Saugus district responds to ACLU letter regarding counselor layoffs

The Saugus Union School District office. Dan Watson/The Signal

In response to a letter from the American Civil Liberties Union, the Saugus Union School District said that while the district is still considering the elimination of its elementary counseling services, officials do not believe that the termination of the positions will result in gaps in service for their students.  

The ACLU had previously argued in a letter dated April 18 that the district’s potential decision to lay off all seven site counselors — a move that was tentatively approved in March by the Saugus Union School District board — would result in harm to students’ social-emotional learning, especially after two years of COVID-19. 

The ACLU states that Sacramento has provided millions of dollars to school districts for the expressed purpose of helping students recover from the pandemic by providing mental health supports to students, and that school counselors would assist the district in helping students re-engage on campus.  

The civil liberties organization also argues in its letter that the district would be in violation of California law by eliminating the counselor positions and replacing them with other health professionals, and alleges that the district has purposefully sabotaged school counselor duties as a form of “retaliation and intimidation tactics” that “limit the voice of educators and contribute to a hostile work environment.”  

The district stated in its own letter the next day that it was “confident that it will better meet the needs of our students with the programmatic transition we are undertaking for the coming school years.” 

“Your correspondence raises several important points, many of which we agree with, regarding the mental health and social-emotional needs of Saugus Union School District students,” the response letter from the district read. “Where we disagree is how to best meet those needs. To be clear, any suggestion that elimination of elementary counseling services will leave a gap in services or unmet needs is simply untrue.”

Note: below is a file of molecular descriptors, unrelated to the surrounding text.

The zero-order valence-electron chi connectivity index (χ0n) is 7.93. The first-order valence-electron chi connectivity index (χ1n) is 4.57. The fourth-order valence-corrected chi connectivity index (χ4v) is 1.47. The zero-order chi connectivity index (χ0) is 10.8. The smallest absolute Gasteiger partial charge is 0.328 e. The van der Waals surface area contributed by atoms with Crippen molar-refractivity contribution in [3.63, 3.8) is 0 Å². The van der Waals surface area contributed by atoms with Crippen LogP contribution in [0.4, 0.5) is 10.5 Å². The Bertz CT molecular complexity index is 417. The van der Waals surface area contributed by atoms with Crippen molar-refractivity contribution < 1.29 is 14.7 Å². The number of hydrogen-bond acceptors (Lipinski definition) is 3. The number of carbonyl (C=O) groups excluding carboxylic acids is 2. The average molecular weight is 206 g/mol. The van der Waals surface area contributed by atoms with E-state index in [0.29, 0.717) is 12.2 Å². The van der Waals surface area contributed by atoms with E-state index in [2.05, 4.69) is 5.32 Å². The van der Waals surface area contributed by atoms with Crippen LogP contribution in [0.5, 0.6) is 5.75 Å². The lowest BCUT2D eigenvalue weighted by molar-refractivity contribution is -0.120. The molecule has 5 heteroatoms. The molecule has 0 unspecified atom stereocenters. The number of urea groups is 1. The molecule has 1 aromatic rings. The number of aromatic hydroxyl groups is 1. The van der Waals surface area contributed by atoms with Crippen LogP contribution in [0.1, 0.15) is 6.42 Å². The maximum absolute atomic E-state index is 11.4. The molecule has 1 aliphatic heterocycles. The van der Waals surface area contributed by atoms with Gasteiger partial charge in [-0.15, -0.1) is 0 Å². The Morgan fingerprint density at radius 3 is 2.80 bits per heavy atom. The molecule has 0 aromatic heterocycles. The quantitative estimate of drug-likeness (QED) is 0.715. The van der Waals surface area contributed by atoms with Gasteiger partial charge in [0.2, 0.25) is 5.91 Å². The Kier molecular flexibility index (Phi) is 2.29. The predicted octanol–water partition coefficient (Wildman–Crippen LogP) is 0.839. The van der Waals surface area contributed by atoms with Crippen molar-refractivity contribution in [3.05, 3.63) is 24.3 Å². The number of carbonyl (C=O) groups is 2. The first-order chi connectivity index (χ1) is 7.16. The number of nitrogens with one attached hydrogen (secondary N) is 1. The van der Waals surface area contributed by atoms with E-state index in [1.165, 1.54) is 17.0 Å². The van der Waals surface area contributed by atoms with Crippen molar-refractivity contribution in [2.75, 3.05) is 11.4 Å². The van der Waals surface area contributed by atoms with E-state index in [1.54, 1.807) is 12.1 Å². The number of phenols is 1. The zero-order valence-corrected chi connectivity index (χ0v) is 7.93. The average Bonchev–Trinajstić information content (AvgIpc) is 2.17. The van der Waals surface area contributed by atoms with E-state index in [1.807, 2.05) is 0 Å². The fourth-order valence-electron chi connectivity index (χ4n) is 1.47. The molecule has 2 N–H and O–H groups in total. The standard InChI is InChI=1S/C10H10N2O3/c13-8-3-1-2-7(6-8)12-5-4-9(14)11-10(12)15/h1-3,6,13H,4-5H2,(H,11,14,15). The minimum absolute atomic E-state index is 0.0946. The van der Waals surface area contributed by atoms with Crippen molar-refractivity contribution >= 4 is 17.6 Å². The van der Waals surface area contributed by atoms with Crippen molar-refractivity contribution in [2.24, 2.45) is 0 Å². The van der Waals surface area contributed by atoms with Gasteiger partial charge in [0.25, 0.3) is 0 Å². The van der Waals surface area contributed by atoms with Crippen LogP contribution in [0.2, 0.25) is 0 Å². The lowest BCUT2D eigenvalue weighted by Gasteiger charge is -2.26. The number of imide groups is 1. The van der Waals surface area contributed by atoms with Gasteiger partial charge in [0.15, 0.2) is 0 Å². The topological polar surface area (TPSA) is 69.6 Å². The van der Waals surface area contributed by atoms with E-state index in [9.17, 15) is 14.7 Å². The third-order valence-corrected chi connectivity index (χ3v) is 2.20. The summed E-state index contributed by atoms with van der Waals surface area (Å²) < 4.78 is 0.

The district goes on to argue that there is no federal or state requirement for the district to provide comprehensive counseling programs and that if they elected to, they could enlist the services of outside counselors, interns and state-licensed individuals as long as that individual was supervised by someone holding a “pupil personnel services” credential.  

“We are surprised to learn for the first time of any accusations alleging ‘retaliation or intimidation tactics that limit the voice of educators and contribute to a hostile work environment,’” the SUSD letter reads. “The district takes such allegations seriously, and processes such complaints in accordance with Board Policies (‘BP’) and Administrative Regulations (‘AR’).”  

In speaking with The Signal on Thursday, Amir Whitaker, senior policy counsel for the ACLU of Southern California, stated the ACLU had learned of the decision through news headlines and by the California Association of School Counselors, which informed the ACLU that this is the first school district in the state they had heard of eliminating all of its counselors in the wake of the pandemic.  

“Other districts are trying to hire more counselors and more support for their students and this district is going in the opposite direction,” said Whitaker, who referenced the letter that had cited multiple studies speaking to the benefit school counselors have on campuses.  

He later added, when asked if the ACLU would be pursuing legal action against the district: “We’re exploring all avenues of standing up for students and families.”  

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